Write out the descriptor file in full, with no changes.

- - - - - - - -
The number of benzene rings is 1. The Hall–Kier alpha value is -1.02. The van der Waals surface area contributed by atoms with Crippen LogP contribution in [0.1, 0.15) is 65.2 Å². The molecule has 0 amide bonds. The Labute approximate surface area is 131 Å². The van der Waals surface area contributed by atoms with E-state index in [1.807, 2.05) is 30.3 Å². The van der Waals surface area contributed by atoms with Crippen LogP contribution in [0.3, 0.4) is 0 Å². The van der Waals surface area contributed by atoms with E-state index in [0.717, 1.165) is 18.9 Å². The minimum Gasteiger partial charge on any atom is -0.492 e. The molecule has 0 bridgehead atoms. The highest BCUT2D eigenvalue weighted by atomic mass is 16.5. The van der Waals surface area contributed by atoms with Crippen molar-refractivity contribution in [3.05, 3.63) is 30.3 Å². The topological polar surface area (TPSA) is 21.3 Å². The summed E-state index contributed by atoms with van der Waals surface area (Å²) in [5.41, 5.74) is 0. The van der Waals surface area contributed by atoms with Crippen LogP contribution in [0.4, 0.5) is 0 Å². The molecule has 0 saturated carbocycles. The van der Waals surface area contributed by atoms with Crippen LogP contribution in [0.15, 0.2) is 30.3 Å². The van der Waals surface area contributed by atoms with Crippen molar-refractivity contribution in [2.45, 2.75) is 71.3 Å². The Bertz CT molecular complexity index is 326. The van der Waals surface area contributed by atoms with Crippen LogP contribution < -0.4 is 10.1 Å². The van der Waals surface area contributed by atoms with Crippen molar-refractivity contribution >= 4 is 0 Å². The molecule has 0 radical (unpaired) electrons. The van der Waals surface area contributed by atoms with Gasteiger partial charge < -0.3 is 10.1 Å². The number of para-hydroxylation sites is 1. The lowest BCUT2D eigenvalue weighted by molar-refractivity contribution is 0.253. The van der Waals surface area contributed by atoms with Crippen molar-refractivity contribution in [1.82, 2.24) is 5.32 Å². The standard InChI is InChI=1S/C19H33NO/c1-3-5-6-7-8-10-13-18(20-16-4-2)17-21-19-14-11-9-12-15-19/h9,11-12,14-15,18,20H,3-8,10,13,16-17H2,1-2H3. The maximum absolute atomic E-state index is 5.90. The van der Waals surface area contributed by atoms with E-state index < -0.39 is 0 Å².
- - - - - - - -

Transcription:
The number of benzene rings is 1. The Hall–Kier alpha value is -1.02. The van der Waals surface area contributed by atoms with Crippen LogP contribution in [0.1, 0.15) is 65.2 Å². The molecule has 0 amide bonds. The Labute approximate surface area is 131 Å². The van der Waals surface area contributed by atoms with E-state index in [1.807, 2.05) is 30.3 Å². The van der Waals surface area contributed by atoms with Crippen LogP contribution in [0.3, 0.4) is 0 Å². The van der Waals surface area contributed by atoms with E-state index in [0.717, 1.165) is 18.9 Å². The minimum Gasteiger partial charge on any atom is -0.492 e. The molecule has 0 bridgehead atoms. The highest BCUT2D eigenvalue weighted by atomic mass is 16.5. The van der Waals surface area contributed by atoms with Crippen molar-refractivity contribution in [3.05, 3.63) is 30.3 Å². The topological polar surface area (TPSA) is 21.3 Å². The summed E-state index contributed by atoms with van der Waals surface area (Å²) in [5.41, 5.74) is 0. The van der Waals surface area contributed by atoms with Crippen LogP contribution in [0.4, 0.5) is 0 Å². The molecule has 0 saturated carbocycles. The van der Waals surface area contributed by atoms with Crippen LogP contribution in [0.15, 0.2) is 30.3 Å². The van der Waals surface area contributed by atoms with Crippen molar-refractivity contribution in [2.45, 2.75) is 71.3 Å². The Bertz CT molecular complexity index is 326. The van der Waals surface area contributed by atoms with Crippen LogP contribution < -0.4 is 10.1 Å². The van der Waals surface area contributed by atoms with Crippen molar-refractivity contribution >= 4 is 0 Å². The molecule has 0 radical (unpaired) electrons. The van der Waals surface area contributed by atoms with Gasteiger partial charge < -0.3 is 10.1 Å². The number of para-hydroxylation sites is 1. The lowest BCUT2D eigenvalue weighted by molar-refractivity contribution is 0.253. The van der Waals surface area contributed by atoms with Crippen molar-refractivity contribution in [1.82, 2.24) is 5.32 Å². The standard InChI is InChI=1S/C19H33NO/c1-3-5-6-7-8-10-13-18(20-16-4-2)17-21-19-14-11-9-12-15-19/h9,11-12,14-15,18,20H,3-8,10,13,16-17H2,1-2H3. The maximum absolute atomic E-state index is 5.90. The van der Waals surface area contributed by atoms with E-state index < -0.39 is 0 Å².